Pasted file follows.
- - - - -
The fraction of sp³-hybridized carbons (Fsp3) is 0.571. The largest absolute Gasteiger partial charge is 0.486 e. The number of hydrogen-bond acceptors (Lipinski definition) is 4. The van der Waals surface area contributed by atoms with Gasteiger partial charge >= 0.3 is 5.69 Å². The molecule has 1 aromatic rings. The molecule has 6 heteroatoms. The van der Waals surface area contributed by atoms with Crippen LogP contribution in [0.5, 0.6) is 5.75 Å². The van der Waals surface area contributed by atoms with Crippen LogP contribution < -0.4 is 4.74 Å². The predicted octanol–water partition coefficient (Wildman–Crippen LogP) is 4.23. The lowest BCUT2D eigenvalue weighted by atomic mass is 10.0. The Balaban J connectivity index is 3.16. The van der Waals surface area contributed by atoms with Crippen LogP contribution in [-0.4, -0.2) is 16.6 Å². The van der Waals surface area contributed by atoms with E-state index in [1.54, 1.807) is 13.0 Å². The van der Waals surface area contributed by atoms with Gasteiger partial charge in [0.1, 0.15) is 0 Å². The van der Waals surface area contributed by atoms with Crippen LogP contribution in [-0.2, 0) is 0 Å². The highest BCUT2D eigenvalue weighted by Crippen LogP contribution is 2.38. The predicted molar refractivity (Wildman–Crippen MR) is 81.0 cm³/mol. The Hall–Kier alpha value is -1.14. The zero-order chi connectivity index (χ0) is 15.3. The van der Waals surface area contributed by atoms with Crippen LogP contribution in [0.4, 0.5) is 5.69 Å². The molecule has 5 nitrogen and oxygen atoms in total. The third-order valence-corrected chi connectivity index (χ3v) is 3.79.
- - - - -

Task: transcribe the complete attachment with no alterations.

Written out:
The fraction of sp³-hybridized carbons (Fsp3) is 0.571. The largest absolute Gasteiger partial charge is 0.486 e. The number of hydrogen-bond acceptors (Lipinski definition) is 4. The van der Waals surface area contributed by atoms with Gasteiger partial charge >= 0.3 is 5.69 Å². The molecule has 1 aromatic rings. The molecule has 6 heteroatoms. The van der Waals surface area contributed by atoms with Crippen LogP contribution in [0.5, 0.6) is 5.75 Å². The van der Waals surface area contributed by atoms with Crippen LogP contribution < -0.4 is 4.74 Å². The predicted octanol–water partition coefficient (Wildman–Crippen LogP) is 4.23. The lowest BCUT2D eigenvalue weighted by atomic mass is 10.0. The Balaban J connectivity index is 3.16. The van der Waals surface area contributed by atoms with Crippen LogP contribution in [-0.4, -0.2) is 16.6 Å². The van der Waals surface area contributed by atoms with E-state index in [1.54, 1.807) is 13.0 Å². The van der Waals surface area contributed by atoms with Gasteiger partial charge in [0.1, 0.15) is 0 Å². The van der Waals surface area contributed by atoms with Crippen LogP contribution in [-0.2, 0) is 0 Å². The highest BCUT2D eigenvalue weighted by Crippen LogP contribution is 2.38. The predicted molar refractivity (Wildman–Crippen MR) is 81.0 cm³/mol. The Hall–Kier alpha value is -1.14. The zero-order chi connectivity index (χ0) is 15.3. The van der Waals surface area contributed by atoms with Crippen LogP contribution in [0.4, 0.5) is 5.69 Å². The molecule has 5 nitrogen and oxygen atoms in total. The third-order valence-corrected chi connectivity index (χ3v) is 3.79.